Publications (2)11.06 Total impact

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    ABSTRACT: Direct chlorination of toxic cyanobacteria cells can occur at various stages of treatment. The objectives of this work are to determine and model the extent of Microcystis aeruginosa cells lysis, toxins and organic compounds release and oxidation, and quantify the subsequent disinfection by-products formation. Chlorine exposure (CT) values of 296 and 100 mg min/L were required to obtain 76% cell lysis and oxidation of released cell-bound toxins at levels below the provisional World Health Organisation guideline value (1 μg/L MC-LR). Toxin oxidation rates were similar or faster than cell lysis rates in ultrapure water. This work presents much needed unit M. aeruginosa cellular chlorine demand (5.6 ± 0.2 pgCl(2)/cell) which could be used to adjust the chlorination capacity to satisfy the total chlorine demand associated with the presence of cells. Furthermore, a novel successive reaction kinetics model is developed using the kinetics of the chlorine reaction with cyanobacterial cells and cell-bound toxins. Chlorination of dense cell suspensions (500,000 cells/mL) in ultrapure water at CT up to 3051 mg min/L resulted in modest concentrations of trihalomethanes (13 μg/L) and haloacetic acids (below detection limit).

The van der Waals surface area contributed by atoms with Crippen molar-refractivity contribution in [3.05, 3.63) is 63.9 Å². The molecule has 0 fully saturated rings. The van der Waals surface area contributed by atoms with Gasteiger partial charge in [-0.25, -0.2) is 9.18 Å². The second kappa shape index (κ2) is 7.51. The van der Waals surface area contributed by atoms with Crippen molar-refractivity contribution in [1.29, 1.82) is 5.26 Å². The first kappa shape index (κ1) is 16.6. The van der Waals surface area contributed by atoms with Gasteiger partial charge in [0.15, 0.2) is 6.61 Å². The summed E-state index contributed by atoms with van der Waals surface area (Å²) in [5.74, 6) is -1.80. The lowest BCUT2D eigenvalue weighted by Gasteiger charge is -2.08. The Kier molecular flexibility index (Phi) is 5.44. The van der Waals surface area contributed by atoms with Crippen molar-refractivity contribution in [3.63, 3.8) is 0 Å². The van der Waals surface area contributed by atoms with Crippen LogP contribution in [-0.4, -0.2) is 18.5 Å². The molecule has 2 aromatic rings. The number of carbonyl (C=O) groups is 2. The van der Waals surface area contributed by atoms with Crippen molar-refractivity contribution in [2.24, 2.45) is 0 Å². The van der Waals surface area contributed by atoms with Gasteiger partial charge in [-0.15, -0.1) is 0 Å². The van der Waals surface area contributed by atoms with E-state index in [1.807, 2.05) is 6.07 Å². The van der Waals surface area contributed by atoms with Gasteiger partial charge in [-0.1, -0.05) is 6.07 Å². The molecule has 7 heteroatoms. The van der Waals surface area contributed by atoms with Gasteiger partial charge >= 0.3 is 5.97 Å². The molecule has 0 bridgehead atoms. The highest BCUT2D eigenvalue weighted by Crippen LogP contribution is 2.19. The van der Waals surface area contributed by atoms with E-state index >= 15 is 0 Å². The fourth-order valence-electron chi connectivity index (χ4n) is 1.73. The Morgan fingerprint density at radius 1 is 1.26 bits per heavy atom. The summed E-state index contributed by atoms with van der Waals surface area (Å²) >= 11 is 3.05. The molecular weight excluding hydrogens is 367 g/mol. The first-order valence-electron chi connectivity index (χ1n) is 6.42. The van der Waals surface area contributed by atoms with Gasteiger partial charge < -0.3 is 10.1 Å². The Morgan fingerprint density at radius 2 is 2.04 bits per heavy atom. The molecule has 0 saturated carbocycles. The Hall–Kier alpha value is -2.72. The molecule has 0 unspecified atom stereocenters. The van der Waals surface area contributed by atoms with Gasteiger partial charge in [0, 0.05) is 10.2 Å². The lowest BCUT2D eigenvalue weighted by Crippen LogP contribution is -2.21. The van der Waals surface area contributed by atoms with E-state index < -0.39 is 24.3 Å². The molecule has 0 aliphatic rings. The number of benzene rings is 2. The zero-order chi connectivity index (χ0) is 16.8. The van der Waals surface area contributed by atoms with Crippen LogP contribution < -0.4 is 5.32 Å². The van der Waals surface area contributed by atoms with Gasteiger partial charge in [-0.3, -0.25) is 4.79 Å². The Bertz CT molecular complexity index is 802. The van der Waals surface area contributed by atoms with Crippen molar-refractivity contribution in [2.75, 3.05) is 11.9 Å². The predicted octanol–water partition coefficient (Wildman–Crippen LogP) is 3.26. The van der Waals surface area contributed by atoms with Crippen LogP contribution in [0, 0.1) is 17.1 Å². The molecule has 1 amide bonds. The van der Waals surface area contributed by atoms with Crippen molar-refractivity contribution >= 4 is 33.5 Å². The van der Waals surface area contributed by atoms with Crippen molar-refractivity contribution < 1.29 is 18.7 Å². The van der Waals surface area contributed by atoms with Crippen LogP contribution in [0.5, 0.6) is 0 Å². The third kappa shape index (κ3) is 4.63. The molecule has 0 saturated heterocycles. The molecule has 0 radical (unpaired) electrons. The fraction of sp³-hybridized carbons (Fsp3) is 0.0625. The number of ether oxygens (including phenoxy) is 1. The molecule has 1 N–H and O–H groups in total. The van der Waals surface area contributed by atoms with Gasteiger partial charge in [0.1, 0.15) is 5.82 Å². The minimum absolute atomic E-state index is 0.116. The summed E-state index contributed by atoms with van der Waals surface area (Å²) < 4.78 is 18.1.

Water Research 11/2012; 47(3). DOI:10.1016/j.watres.2012.11.031 · 5.53 Impact Factor
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    ABSTRACT: The detection of cyanobacteria and their associated toxins has intensified in recent years in both drinking water sources and the raw water of drinking water treatment plants (DWTPs). The objectives of this study were to: 1) estimate the breakthrough and accumulation of toxic cyanobacteria in water, scums and sludge inside a DWTP, and 2) to determine whether chlorination can be an efficient barrier to the prevention of cyanotoxin breakthrough in drinking water. In a full scale DWTP, the fate of cyanobacteria and their associated toxins was studied after the addition of coagulant and powdered activated carbon, post clarification, within the clarifier sludge bed, after filtration and final chlorination. Elevated cyanobacterial cell numbers (4.7 × 10(6)cells/mL) and total microcystins concentrations (up to 10 mg/L) accumulated in the clarifiers of the treatment plant. Breakthrough of cells and toxins in filtered water was observed. Also, a total microcystins concentration of 2.47 μg/L was measured in chlorinated drinking water. Cyanobacterial cells and toxins from environmental bloom samples were more resistant to chlorination than results obtained using laboratory cultured cells and dissolved standard toxins.
    Water Research 11/2011; 46(5):1511-23. DOI:10.1016/j.watres.2011.11.012 · 5.53 Impact Factor